Quite how you get to be a councillor when you can’t even speak English is somewhat mystifying.

    If you want to beat him, sell your ideas better than he does, be more humble than he is, be more in touch with grass roots activists than he is and re[present what the core want – it’s not that difficult. The reason this is happening is because your message is wrong, wrong, wrong.

    And as for hijacking, what exactly do you think Blair, Mandelson et al did to the Labour Party.

    You’ve now reached the point that even if two of Corbyn’s opponents withdrew, the remaining candidate still may not beat him – and there’s a very very simple reason for that. You aren’t wanted.

  2. anosrep says:

    You seem to be confusing “entryism” with democracy.

  3. Tafia says:

    As most non-hysterics know, Corbyn is not far-Left. He is actually soft Left.

    It’s interesting to see that one of the finest politicians over the last 30+ years – Ken Clarke, believes he can actually end up as Prime Minister.

    It is also becoming laughably apparent that New Labour haven’t learnt a thing following their deserved crushing in Scotland. What did they do there? Continually scare-monger and belittle the opposition. What happened? They were pissed on. What are they doing know? Scare-mongering and belittling. What’s happening? Corbyn is getting stronger and stronger.

    (Little clue for the New Labourites – you can line up as many newspapers as you want at national and regional level and you can line up as many tv presenters and programmes as you want – it isn’t going to make any difference. Just like Scotland, the battle will not be won or lost in newspapers and on TV – those days are finished. You need genuine people with a very short and simple message that even the stupidest person can understand without having to ask.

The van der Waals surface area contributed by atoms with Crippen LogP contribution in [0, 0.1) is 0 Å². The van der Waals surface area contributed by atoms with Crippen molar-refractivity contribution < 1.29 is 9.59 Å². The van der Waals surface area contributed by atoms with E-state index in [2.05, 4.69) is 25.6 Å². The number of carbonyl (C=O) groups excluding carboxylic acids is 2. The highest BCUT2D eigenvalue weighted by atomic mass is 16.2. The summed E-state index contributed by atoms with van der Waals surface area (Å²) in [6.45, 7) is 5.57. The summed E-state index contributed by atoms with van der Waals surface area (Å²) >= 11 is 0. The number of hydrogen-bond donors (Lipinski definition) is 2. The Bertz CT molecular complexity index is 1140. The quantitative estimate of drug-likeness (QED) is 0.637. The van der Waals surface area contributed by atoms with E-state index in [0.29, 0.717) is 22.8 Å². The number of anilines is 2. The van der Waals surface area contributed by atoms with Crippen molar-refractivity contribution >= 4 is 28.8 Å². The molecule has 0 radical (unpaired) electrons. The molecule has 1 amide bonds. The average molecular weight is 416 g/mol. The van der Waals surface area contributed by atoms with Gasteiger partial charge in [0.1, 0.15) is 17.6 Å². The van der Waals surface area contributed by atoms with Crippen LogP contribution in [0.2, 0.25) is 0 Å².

PS – Corbyn is walking Wales. It’s causing major arguments in the CLPs between the MPs and hierarchy on one side and the Assembly members, councillors and ordinary members on the other. Literally daggers drawn.)

  4. John P Reid says:

    entry ism would imply using underhanded rules to gain influence to oust others in attempt to impose your will on others, although signing up not really committed members to use the entry money to buy votes is possible, I inow people who’s kids/partners aren really interested but get their family to join, and pay their entry fee, to show loyalty or get their votes when there’s an internal election, I know Unite paid people’s entry fees in target areas, but does it matter who pays

    The ousting of other by using votes, doesn’t mean one is ousted from the party,

    There’s been various anti Corbyn articles I accept many new members gave joied a burnt out party are getting places as chairs, on ECs or the LCF to influence because the right is burnt out, and yes Corbyn would out us out of power for 25 years, we need to tell them we u deist and you’d like us to be more left wing ,you may think losing is moral, but if we keep losing and throwing money died the drain I internal battles, canvassing when no ones listening then it could destroy the party, and not existing due to having a view it’s better to lose in a far left manifesto, is worse as it’ll lead to the parties destruction

    People forget those days 30 years ago the end next month,hen the Labour Party was days away from destroying itself.

  5. Tracey Hylton says: